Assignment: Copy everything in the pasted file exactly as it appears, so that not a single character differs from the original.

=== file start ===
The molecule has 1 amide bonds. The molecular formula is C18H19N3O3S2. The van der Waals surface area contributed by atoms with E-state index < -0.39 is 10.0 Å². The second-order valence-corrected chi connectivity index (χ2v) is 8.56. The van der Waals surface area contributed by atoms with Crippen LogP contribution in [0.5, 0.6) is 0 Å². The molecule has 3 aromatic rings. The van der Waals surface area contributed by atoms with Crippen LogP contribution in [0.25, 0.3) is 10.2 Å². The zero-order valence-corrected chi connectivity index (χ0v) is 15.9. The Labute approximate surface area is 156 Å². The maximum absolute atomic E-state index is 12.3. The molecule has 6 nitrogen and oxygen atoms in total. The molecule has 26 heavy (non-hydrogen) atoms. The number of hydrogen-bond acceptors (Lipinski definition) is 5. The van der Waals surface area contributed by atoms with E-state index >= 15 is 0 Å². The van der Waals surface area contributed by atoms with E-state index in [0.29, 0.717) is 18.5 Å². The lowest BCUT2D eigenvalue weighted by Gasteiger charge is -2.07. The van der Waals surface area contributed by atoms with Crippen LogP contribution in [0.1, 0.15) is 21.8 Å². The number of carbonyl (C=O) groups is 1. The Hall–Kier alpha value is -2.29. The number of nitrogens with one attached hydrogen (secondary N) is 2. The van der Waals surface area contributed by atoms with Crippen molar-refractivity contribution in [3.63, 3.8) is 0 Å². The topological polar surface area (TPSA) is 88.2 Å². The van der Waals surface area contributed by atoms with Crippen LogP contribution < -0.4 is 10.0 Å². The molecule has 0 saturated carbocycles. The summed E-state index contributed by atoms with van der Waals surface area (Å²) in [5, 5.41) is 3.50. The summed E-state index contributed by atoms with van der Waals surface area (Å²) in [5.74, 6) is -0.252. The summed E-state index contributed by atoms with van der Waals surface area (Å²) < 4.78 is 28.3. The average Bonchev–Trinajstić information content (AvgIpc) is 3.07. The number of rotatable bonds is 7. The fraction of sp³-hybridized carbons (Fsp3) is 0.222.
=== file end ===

The molecule has 1 amide bonds. The molecular formula is C18H19N3O3S2. The van der Waals surface area contributed by atoms with E-state index < -0.39 is 10.0 Å². The second-order valence-corrected chi connectivity index (χ2v) is 8.56. The van der Waals surface area contributed by atoms with Crippen LogP contribution in [0.5, 0.6) is 0 Å². The molecule has 3 aromatic rings. The van der Waals surface area contributed by atoms with Crippen LogP contribution in [0.25, 0.3) is 10.2 Å². The zero-order valence-corrected chi connectivity index (χ0v) is 15.9. The Labute approximate surface area is 156 Å². The maximum absolute atomic E-state index is 12.3. The molecule has 6 nitrogen and oxygen atoms in total. The molecule has 26 heavy (non-hydrogen) atoms. The number of hydrogen-bond acceptors (Lipinski definition) is 5. The van der Waals surface area contributed by atoms with E-state index >= 15 is 0 Å². The van der Waals surface area contributed by atoms with E-state index in [0.29, 0.717) is 18.5 Å². The lowest BCUT2D eigenvalue weighted by Gasteiger charge is -2.07. The van der Waals surface area contributed by atoms with Crippen LogP contribution in [0.1, 0.15) is 21.8 Å². The number of carbonyl (C=O) groups is 1. The Hall–Kier alpha value is -2.29. The number of nitrogens with one attached hydrogen (secondary N) is 2. The van der Waals surface area contributed by atoms with Crippen molar-refractivity contribution in [3.63, 3.8) is 0 Å². The topological polar surface area (TPSA) is 88.2 Å². The van der Waals surface area contributed by atoms with Crippen LogP contribution < -0.4 is 10.0 Å². The molecule has 0 saturated carbocycles. The summed E-state index contributed by atoms with van der Waals surface area (Å²) in [5, 5.41) is 3.50. The summed E-state index contributed by atoms with van der Waals surface area (Å²) in [5.74, 6) is -0.252. The summed E-state index contributed by atoms with van der Waals surface area (Å²) < 4.78 is 28.3. The average Bonchev–Trinajstić information content (AvgIpc) is 3.07. The number of rotatable bonds is 7. The fraction of sp³-hybridized carbons (Fsp3) is 0.222.